ICC calls for collaboration with FG on investigation, trial of war crimes in Nigeria
A2justice backs plan to probe Boko Haram, NSF activities
Prosecutor of the International Criminal Court (ICC), Fatou Bensouda, has called for collaborative efforts with the Federal Government of Nigeria towards investigating and possible trial of war crimes against Boko Haram insurgents and the Nigeria Security Forces (NSF).
In a statement, Bensouda disclosed that ICC has concluded plans to conduct independent and impartial preliminary examinations, investigations and prosecutions of Boko Haram insurgents and NSF for alleged crime of genocide, crimes against humanity and war crimes.
He noted that statutory criteria for opening an investigation into the situation in Nigeria have been met, adding that “several preliminary examinations would progress to the investigative stage.”
MEANWHILE, Human rights group, Access to Justice (A2justice) has lauded the ICC’s readiness to investigate crimes against humanity, especially by NSF.
Convener of the group, Mr. Joseph Otteh said: “The investigation is long overdue, and, in fact, many Nigerians may even have even given up on it, given the time it has taken to reach this determination.
“It is also possible that the time lapse may have given Nigeria’s security agencies reasons for optimism that their atrocities will stay under the rug, and could also have emboldened them to practice more atrocities.”
He applauded the ICC for raising hopes that there will be at last, a day of reckoning, a time for accountability and justice for the thousands of innocent bloods that have been spilled without cause and for the many other horrendous atrocities that have been perpetrated by both Boko Haram and our security forces.
“Both Boko Haram and Nigeria’s military forces have, until now, largely lived above the law, killing and maiming and walking away free, and in the case of the military, finding support in governments that have been as ready to indulge its atrocities as the military has been willing to commit them.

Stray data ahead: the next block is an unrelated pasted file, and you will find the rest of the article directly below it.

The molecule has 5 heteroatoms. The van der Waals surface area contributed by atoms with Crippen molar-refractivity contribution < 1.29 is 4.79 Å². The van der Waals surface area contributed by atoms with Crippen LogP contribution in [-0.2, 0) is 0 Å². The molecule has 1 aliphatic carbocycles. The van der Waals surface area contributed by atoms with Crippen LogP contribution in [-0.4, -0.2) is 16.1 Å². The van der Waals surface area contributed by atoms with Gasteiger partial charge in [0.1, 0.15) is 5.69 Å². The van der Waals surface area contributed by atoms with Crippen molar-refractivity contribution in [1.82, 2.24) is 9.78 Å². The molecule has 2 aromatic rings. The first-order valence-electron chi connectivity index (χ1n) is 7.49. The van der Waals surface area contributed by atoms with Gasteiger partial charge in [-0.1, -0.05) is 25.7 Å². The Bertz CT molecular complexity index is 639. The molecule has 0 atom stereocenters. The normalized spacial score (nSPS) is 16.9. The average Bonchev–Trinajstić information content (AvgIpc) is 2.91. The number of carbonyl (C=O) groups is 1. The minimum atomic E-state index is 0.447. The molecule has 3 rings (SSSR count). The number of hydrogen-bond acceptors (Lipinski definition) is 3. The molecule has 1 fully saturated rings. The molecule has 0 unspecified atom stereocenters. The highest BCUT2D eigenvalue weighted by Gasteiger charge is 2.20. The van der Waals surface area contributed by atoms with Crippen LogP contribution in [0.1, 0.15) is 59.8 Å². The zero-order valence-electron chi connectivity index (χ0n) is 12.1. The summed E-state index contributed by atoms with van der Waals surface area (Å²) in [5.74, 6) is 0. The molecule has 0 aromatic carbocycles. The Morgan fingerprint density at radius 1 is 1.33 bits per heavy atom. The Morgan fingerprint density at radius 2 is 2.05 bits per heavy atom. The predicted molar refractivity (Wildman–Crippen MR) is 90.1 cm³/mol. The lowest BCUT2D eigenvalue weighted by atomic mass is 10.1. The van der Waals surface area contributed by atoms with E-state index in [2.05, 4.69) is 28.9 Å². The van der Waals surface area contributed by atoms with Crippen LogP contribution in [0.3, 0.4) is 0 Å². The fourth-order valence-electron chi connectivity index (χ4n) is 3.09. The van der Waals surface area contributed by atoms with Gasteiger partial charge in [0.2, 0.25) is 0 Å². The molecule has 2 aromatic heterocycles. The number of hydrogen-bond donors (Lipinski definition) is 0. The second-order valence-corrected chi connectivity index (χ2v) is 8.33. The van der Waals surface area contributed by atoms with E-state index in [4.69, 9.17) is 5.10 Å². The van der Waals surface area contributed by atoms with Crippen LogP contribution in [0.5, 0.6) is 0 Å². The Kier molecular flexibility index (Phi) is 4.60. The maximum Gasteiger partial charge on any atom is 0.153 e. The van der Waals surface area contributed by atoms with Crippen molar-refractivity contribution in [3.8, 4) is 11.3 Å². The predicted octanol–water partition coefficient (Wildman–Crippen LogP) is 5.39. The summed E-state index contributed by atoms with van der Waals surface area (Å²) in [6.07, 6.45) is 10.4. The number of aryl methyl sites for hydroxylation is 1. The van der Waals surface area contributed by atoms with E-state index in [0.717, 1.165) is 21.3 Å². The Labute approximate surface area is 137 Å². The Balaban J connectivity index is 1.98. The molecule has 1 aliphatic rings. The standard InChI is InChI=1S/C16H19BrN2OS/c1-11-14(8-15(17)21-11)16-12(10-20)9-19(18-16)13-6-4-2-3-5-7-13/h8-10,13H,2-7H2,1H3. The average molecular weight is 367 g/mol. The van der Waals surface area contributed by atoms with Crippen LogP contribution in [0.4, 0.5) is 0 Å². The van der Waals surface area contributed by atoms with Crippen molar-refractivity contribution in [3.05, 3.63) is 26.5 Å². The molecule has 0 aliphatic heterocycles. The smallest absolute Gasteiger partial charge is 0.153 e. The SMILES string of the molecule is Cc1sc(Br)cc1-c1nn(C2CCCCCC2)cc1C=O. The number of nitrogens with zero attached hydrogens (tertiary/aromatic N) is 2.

“We have seen this in Kaduna, in the Federal Capital Territory, in Aba and lately in Lagos State. Atrocities committed by both Boko Haram and Nigerian security forces are overwhelming in their number and terrifying in their brutality; sometimes, the scale of horror employed by both sides were, by and large, at par, making it impossible to distinguish a form of abuse committed by one party from that committed by the other.”
According to Otteh, no barrel was too deep to be plumbed, and no lines too sacred to be crossed by both sides. Unfortunately, these atrocities, he noted, have been committed under the watch of constitutional governments that have been too eager to offer the military a free pass in whatsoever it (the military) determined was necessary for its counter-terrorism operations.
ICC’s statement reads: “ICC had since 2003, conducting investigations in multiple situations within its jurisdiction. As we move towards the next steps concerning the situation in Nigeria, I count on the full support of the Nigerian authorities, as well as of the Assembly of state parties more generally, on whose support the court ultimately depends. And as we look ahead to future investigations in the independent and impartial exercise of our mandate.”
Bensouda said ICC has specifically, concluded that there is a reasonable basis to believe that members of Boko Haram and its splinter groups have committed crimes against humanity and war crimes, which include murder; rape, sexual slavery, including forced pregnancy and forced marriage; enslavement; torture and cruelty.
It also accused the insurgents of committing war crimes like outrages upon personal dignity; taking of hostages; intentionally directing attacks against the civilian population or against individual civilians not taking direct part in hostilities; intentionally directing attacks against personnel, installations, material, units or vehicles involved in a humanitarian assistance; intentionally directing attacks against buildings dedicated to education and to places of worship and similar institutions; conscripting and enlisting children under the age of 15 years into armed groups and using them to participate actively in hostilities; persecution on gender and religious grounds; and other inhumane acts.
The ICC noted that the NSF would also be investigated for similar war crimes, saying, “we have also found a reasonable basis to believe that members of the NSF have committed crimes against humanity and war crimes: murder, rape, torture, and cruel treatment; enforced disappearance; forcible transfer of population; outrages upon personal dignity; intentionally directing attacks against the civilian population as such and against individual civilians not taking direct part in hostilities; unlawful imprisonment; persecution on gender and political grounds and other inhumane acts.”
It said the allegations are sufficiently grave to warrant investigation both in quantitative and qualitative terms. He disclosed that his office would provide further details in its forthcoming annual Report on preliminary examination activities.
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